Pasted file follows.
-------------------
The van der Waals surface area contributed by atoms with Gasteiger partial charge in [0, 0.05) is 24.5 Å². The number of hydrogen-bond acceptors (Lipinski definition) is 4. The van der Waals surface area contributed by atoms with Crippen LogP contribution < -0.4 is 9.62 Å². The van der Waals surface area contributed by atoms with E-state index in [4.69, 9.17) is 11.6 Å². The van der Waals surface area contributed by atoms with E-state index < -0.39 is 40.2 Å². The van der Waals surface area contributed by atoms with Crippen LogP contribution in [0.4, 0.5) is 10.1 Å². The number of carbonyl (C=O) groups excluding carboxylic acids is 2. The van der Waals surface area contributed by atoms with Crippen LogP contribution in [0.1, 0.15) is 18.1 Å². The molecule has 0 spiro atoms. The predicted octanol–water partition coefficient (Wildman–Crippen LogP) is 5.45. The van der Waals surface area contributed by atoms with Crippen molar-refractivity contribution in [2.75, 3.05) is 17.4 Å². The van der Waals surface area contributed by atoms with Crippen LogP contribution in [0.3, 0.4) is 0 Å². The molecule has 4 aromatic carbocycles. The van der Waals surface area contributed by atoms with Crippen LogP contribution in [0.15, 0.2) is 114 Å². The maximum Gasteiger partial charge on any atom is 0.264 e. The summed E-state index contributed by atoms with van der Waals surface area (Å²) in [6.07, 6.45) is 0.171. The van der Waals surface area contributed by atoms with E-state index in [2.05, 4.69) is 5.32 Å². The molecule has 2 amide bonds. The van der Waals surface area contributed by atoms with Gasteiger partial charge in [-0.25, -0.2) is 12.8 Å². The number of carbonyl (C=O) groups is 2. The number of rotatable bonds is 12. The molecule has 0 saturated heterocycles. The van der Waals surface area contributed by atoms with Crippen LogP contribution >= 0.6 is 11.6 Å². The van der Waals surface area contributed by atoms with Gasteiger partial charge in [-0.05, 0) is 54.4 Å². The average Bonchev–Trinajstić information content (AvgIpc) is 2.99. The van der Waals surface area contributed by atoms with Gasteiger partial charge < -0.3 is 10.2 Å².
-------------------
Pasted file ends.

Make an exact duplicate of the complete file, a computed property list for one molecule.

The van der Waals surface area contributed by atoms with Gasteiger partial charge in [0, 0.05) is 24.5 Å². The number of hydrogen-bond acceptors (Lipinski definition) is 4. The van der Waals surface area contributed by atoms with Crippen LogP contribution < -0.4 is 9.62 Å². The van der Waals surface area contributed by atoms with E-state index in [4.69, 9.17) is 11.6 Å². The van der Waals surface area contributed by atoms with E-state index < -0.39 is 40.2 Å². The van der Waals surface area contributed by atoms with Crippen LogP contribution in [0.4, 0.5) is 10.1 Å². The number of carbonyl (C=O) groups excluding carboxylic acids is 2. The van der Waals surface area contributed by atoms with Crippen LogP contribution in [0.1, 0.15) is 18.1 Å². The molecule has 0 spiro atoms. The predicted octanol–water partition coefficient (Wildman–Crippen LogP) is 5.45. The van der Waals surface area contributed by atoms with Crippen molar-refractivity contribution in [2.75, 3.05) is 17.4 Å². The van der Waals surface area contributed by atoms with Crippen LogP contribution in [0.3, 0.4) is 0 Å². The molecule has 4 aromatic carbocycles. The van der Waals surface area contributed by atoms with Crippen LogP contribution in [0.15, 0.2) is 114 Å². The maximum Gasteiger partial charge on any atom is 0.264 e. The summed E-state index contributed by atoms with van der Waals surface area (Å²) in [6.07, 6.45) is 0.171. The van der Waals surface area contributed by atoms with E-state index in [2.05, 4.69) is 5.32 Å². The molecule has 2 amide bonds. The van der Waals surface area contributed by atoms with Gasteiger partial charge in [-0.25, -0.2) is 12.8 Å². The number of carbonyl (C=O) groups is 2. The number of rotatable bonds is 12. The molecule has 0 saturated heterocycles. The van der Waals surface area contributed by atoms with Crippen LogP contribution >= 0.6 is 11.6 Å². The van der Waals surface area contributed by atoms with Gasteiger partial charge in [-0.05, 0) is 54.4 Å². The average Bonchev–Trinajstić information content (AvgIpc) is 2.99. The van der Waals surface area contributed by atoms with Gasteiger partial charge < -0.3 is 10.2 Å².